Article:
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Abe Singer: 1917

Abe Singer: 1917

February 2, 1917. Boston, Massachusetts. "Abe Singer, 14-year old helper at Wax Florists, 143 Tremont Street. He delivers bundles, tends the door, etc." Photograph and caption by Lewis Wickes Hine. View full size.


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Has no one noticed the very handsome man standing beside the boy?

143 Tremont Street

This is on Boston Common.

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The Voice Of Experience

The best job I ever had in my entire working life was driving a delivery truck for a florist. With the exception of the occasional funeral, every delivery I made was a joy and everywhere I went, people were happy to see me. Some laughed, some cried and some were stunned into silence but all of them had a positive effect on me and, tired as I most certainly was after driving the length and breadth of San Diego County each day, I always went home on a "high." If my wonderful job had paid me more than minimum wage, I'd have probably stayed there forever, but duty and reality, in the form of another job paying a dollar more an hour, called me away and I had no other choice but to answer. That job, a late shift dispensing quarters for the peep shows in a porno store, eventually proved to be my undoing, but the overall happiness I experienced in Flowerland has provided me with a lifetime of good memories to call upon when times get bad. I would be very surprised if Abe Singer wouldn't have agreed.

Note the Knickers

From the days when only men wore long pants. I guess 14 isn't quite old enough to qualify as a man sartorially yet.

Dressed Up

A lot better dressed than Hine's usual subjects. He looks good wearing a tie, a shirt with a pin collar, his Max Bros. hat, a belted jacket (even with the tear) and a pleasant demeanor. His shoes could use a shine but considering the times he's doing well. He would have been about 40 years old at the beginning of WWII, so he probably didn't have to serve, but he had to survive the Depression. This is a case for Joe Manning.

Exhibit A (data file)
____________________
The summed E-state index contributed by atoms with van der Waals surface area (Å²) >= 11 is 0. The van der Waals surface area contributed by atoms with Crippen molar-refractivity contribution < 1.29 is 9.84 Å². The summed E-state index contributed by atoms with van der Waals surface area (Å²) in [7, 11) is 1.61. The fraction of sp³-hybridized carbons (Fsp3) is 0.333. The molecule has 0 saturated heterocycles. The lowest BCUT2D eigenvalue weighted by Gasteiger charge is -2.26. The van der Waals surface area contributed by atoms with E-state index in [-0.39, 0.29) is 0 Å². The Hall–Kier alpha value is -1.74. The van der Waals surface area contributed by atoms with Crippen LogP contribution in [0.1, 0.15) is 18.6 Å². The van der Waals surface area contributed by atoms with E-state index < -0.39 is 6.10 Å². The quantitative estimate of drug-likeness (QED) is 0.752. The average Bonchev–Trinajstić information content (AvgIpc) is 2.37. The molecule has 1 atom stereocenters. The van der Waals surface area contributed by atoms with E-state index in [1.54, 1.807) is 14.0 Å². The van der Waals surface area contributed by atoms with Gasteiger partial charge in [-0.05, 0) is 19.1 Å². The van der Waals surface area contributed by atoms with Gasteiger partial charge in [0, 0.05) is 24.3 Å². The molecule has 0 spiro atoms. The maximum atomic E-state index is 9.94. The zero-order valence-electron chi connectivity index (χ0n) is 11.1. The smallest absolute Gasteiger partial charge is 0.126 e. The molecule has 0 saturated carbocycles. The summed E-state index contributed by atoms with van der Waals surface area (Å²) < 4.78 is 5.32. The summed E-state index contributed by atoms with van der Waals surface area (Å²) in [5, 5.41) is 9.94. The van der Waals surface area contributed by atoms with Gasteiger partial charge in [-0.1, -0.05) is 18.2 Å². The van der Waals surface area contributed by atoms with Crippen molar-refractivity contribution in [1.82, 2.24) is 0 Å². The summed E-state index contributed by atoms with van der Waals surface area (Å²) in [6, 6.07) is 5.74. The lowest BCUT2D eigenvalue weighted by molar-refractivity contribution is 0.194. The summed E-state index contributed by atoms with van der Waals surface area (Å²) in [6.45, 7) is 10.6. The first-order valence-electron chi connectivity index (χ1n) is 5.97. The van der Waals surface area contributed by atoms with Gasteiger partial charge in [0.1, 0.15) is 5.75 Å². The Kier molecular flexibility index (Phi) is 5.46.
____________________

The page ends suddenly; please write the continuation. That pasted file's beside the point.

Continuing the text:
Wax Bros.

As the photo suggests, the Wax Brothers must have had a very successful business. The 1913 Transactions of the Massachusetts Horticultural Society lists them as regular cash prize award winners in the Society's seasonal flower shows, mostly for arrangements for dining tables and mantelpieces. These shows were large and popular, drawing commercial exhibitors like W. Atlee Burpee from as far as Philadelphia, and the cash prizes were pretty large for the time. In the Society's 1913 Autumn Exhibition, the Wax Brothers were awarded a $30 first prize for "Best Mantel Decoration."

Immigrants in the wax flower biz?

Aren't those "flowers" similar to the ones that Shorpy has published numerous times - showing families gathered around their tenement tables winding the wax flowers onto stems? Also weren't those pictures created by Hines? It looks like Hine is doing a classic commodity chain including the manufacture and distribution of goods. Sort of early National Geographic.

[The flowers at Wax Brothers were real. It's the owners who were Wax. - Dave]

My dream job

Delivering flowers, you're always there to cheer someone up. Who doesn't love to get flowers? And when you're not delivering, you're surrounded by natural beauty. I think I've figured out what I want to be when I "grow up." Or retire.

It's a living

Would Abe get tips? Were they good ones? Did he get to keep them? What did he do with the money? Abe looks like he was a smart cookie.

Little Shop of Horrors

Hidden Man over on the right -- spooky. And which of these pretty arrangements is Audrey?


What a nice job to have. It's clean, nice smelling, not difficult. Perfect for a 14-year-old. Out of character for Hine, isn't it?

[Thorns! And then there's Mr. Camouflage Scary Guy. - Dave]

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